Coaches keep arriving at Manston migrant centre

Home Office under fire over alleged overcrowding at processing centre for asylum seekers in Kent

On Sunday afternoon a procession of more than a dozen coaches drove into Manston, the Home Office’s processing centre for newly arrived asylum seekers who have crossed the Channel in small boats.

As the coaches drove along the sunlit roads leading into Manston with autumn leaves neatly swept on to grass verges, forlorn figures huddled under blankets could be seen through the windows. Small children shouted the word “freedom”.

It is not possible to speak to asylum seekers while they’re on the site as their phones are taken off them. But people the Guardian has spoken to after they left Manston said they did not know the name of the huge site surrounded by barbed wire that they had been taken to, as it had not been explained to them.

The Home Office has come under pressure about the increasing numbers on the site and the conditions there. Officials admitted at a session of the home affairs select committee last week that although the site was designed to accommodate a maximum of 1,600 people, there have recently been about 3,000 on the site.

It is understood that in the last few days some have been moved off the site. But a small group of protesters who demonstrated outside Manston on Sunday afternoon said they counted at least 13 coaches going into the site, some double-deckers, some single-deckers – all of them full. It was later announced that 700 people have been bussed to Manston from a nearby immigration centre after a man had thrown petrol bombs at the site.

Those they spoke to through the fence said they had come from conflict zones including Syria, Afghanistan and Iran. The Home Office has said Albanians are the dominant nationality at Manston although sources the Guardian has spoken to dispute this.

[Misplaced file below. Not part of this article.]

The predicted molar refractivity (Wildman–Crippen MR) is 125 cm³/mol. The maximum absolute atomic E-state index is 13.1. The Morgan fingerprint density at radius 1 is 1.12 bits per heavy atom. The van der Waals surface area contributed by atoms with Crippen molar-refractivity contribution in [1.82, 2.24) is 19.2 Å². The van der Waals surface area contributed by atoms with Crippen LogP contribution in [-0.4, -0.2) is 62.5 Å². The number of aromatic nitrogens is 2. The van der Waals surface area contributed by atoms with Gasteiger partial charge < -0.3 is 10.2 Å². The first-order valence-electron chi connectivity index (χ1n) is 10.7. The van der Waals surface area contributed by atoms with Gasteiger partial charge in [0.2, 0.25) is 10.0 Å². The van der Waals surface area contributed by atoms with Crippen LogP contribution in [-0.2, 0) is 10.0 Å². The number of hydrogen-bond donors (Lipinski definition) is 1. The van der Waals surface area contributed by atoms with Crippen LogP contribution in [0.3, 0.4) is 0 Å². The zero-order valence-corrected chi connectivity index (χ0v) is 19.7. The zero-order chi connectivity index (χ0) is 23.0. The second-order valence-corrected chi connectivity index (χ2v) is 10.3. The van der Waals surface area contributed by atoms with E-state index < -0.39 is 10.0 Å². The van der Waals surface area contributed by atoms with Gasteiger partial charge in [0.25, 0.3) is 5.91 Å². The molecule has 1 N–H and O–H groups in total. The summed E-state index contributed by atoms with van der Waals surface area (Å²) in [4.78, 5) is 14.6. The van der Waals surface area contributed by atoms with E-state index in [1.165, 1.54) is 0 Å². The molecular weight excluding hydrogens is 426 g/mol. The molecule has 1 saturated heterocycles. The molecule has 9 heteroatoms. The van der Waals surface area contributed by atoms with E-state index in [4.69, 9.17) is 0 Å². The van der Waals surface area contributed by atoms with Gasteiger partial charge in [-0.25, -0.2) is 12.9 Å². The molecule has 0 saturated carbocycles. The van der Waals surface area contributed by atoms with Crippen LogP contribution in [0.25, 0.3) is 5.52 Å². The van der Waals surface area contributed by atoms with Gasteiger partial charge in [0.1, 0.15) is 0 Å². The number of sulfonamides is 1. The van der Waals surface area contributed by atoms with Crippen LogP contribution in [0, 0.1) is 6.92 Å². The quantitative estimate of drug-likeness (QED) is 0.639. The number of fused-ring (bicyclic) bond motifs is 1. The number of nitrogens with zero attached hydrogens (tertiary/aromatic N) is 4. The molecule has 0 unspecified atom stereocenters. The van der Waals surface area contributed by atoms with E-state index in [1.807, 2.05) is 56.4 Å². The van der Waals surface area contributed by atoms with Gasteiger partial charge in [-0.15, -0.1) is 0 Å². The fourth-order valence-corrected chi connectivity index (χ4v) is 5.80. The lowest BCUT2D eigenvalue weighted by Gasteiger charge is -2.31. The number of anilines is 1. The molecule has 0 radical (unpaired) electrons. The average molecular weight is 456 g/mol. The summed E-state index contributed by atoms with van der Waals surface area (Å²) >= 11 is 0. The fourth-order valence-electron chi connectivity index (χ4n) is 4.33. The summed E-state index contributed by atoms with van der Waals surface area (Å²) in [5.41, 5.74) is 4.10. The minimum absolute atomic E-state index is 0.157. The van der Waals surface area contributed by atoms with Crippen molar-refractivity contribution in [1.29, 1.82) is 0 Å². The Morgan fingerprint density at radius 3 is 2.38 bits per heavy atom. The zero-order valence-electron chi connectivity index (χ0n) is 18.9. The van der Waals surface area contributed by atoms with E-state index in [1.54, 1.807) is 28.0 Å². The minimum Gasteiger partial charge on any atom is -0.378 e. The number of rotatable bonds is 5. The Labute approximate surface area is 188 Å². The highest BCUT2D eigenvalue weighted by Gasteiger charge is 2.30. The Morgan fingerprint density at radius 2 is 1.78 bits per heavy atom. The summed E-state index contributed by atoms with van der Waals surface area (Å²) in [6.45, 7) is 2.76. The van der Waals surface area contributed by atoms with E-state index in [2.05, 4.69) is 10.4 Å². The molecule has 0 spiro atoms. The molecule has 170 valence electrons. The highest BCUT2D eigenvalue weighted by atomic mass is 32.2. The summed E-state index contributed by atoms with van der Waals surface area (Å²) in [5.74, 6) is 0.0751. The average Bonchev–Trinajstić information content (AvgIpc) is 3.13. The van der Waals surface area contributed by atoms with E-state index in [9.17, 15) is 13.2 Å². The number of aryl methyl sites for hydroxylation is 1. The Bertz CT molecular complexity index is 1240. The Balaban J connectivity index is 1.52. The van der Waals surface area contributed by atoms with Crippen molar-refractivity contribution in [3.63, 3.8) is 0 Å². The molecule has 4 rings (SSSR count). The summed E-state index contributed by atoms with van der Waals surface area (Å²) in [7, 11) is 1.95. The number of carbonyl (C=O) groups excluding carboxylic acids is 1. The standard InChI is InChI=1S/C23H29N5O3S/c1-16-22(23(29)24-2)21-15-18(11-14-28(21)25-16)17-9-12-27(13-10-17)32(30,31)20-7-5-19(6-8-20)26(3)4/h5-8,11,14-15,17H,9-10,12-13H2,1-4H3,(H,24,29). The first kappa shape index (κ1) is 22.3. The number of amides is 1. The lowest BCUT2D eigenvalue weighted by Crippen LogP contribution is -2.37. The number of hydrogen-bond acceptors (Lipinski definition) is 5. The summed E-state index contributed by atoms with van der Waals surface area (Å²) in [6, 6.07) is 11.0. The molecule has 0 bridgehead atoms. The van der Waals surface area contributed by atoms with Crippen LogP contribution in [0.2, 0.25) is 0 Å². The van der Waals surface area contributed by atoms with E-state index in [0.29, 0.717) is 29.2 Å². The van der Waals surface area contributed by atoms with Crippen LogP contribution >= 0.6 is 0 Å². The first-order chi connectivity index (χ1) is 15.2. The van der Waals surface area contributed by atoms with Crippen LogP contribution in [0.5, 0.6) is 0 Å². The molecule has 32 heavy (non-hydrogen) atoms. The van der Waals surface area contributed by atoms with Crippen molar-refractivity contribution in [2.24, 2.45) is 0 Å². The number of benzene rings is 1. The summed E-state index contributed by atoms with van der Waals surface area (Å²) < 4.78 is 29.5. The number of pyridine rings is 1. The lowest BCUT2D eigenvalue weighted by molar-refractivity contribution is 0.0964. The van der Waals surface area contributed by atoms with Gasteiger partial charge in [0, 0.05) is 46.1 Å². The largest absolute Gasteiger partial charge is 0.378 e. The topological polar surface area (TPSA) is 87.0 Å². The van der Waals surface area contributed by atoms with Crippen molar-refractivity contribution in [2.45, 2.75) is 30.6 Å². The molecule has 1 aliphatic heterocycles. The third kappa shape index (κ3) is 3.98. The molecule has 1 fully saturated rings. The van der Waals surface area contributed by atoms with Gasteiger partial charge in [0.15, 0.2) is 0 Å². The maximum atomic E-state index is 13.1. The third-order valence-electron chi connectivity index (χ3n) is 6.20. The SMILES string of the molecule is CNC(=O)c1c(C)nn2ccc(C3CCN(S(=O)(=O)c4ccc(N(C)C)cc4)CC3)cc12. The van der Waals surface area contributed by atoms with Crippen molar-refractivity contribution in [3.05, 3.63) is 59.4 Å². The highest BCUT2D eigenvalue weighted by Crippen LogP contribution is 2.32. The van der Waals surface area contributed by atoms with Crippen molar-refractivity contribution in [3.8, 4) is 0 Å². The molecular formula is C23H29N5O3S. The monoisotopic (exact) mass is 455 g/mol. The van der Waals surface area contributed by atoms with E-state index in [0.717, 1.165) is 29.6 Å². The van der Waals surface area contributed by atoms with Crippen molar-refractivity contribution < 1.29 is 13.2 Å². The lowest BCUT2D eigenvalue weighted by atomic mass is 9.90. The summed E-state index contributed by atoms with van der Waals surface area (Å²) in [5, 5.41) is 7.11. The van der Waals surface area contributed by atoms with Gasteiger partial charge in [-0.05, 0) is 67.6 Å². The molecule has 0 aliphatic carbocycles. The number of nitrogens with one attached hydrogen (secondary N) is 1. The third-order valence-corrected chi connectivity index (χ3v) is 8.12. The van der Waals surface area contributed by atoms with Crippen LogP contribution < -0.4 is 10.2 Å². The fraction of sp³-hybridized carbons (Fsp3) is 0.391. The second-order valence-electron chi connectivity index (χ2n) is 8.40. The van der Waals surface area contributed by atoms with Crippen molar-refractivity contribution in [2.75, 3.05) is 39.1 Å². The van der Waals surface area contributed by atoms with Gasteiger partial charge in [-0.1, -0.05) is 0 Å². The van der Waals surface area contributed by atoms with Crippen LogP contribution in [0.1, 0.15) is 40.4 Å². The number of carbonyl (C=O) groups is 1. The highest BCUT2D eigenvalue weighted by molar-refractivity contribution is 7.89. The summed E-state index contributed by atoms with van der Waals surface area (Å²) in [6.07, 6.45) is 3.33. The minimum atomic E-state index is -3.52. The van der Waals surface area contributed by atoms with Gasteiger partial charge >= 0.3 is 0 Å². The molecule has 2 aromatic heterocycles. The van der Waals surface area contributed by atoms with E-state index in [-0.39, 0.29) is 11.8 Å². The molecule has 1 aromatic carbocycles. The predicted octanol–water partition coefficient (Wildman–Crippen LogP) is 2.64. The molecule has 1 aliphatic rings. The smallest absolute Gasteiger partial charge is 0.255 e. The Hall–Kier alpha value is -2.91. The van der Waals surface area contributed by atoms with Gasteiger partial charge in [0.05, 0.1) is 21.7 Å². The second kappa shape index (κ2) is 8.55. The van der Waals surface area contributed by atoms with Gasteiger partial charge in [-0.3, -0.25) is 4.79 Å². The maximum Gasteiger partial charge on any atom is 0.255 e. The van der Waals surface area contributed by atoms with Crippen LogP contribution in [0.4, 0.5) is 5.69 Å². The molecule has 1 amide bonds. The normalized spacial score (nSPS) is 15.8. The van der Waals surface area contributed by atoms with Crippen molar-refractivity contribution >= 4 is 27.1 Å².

Parliamentarians, lawyers and campaign groups have all raised concerns about conditions on the site with limited medical facilities, basic and overcrowded sleeping facilities and no access to lawyers or support from charities.

The immigration minister, Robert Jenrick, said he will visit the site imminently. Andy Baxter, assistant general secretary of the Prison Officers Association, which represents Mitie detention custody officers working on the site, said that Manston has unfolded as a “humanitarian crisis on British soil” with “pressure cooker” conditions building without a release valve.

“Robert Jenrick has said he is planning to visit Manston this week. If he is so convinced by Home Office briefings that conditions there are OK I would challenge him to pack his toothbrush and sleep on a piece of cardboard on the plywood floors there for the night,” said Baxter.

Lawyers have raised concerns about the length of time people are being held at Manston. It is supposed to be a 24-hour processing facility with leeway to hold people for up to five days. But some families have reported being held there for 32 days.

Toufique Hossain, of Duncan Lewis solicitors, said: “The abject failure of the home secretary to have any meaningful grip on her operational systems is clear for all to see. But wilfully detaining people knowing it is unlawful shows a total disregard for the rule of law.”

Sources have told the Guardian that the asylum seekers on the site are asked to wear wristbands with a number on them. They are referred to by number rather than by name.

The Manston immigration short-term holding facility in Kent
The Manston immigration holding facility in Kent. Designed to accommodate a maximum of 1,600 people, there have recently been about 3,000 on the site. Photograph: Gareth Fuller/PA

The Guardian revealed in 2016 that asylum seekers in a Cardiff hotel were given wristbands to keep track of them. The disclosure caused uproar and the practice was quickly discontinued.

Some unaccompanied children are also known to have been kept at the site for weeks.

Enver Solomon, CEO of the Refugee Council, said: “The government is refusing to adopt humane policies that see the face behind the case, leading to a system in crisis where young people and families are subjected to further trauma and health risks.

“Many of the children we support who are stuck in hotels or have been placed in Manston as age-disputed adults are traumatised by the fact that they are not getting enough food, feel unsafe and in some cases are getting scabies.”

Protesters from Action Against Detention and Deportation staged a small protest outside Manston on Sunday afternoon. They said they were disturbed to hear the cries of children shouting the word “freedom”.

As hundreds more people arrive on the already overcrowded site it is not known how long it will be before these children will get their wish.


Diane Taylor

The GuardianTramp

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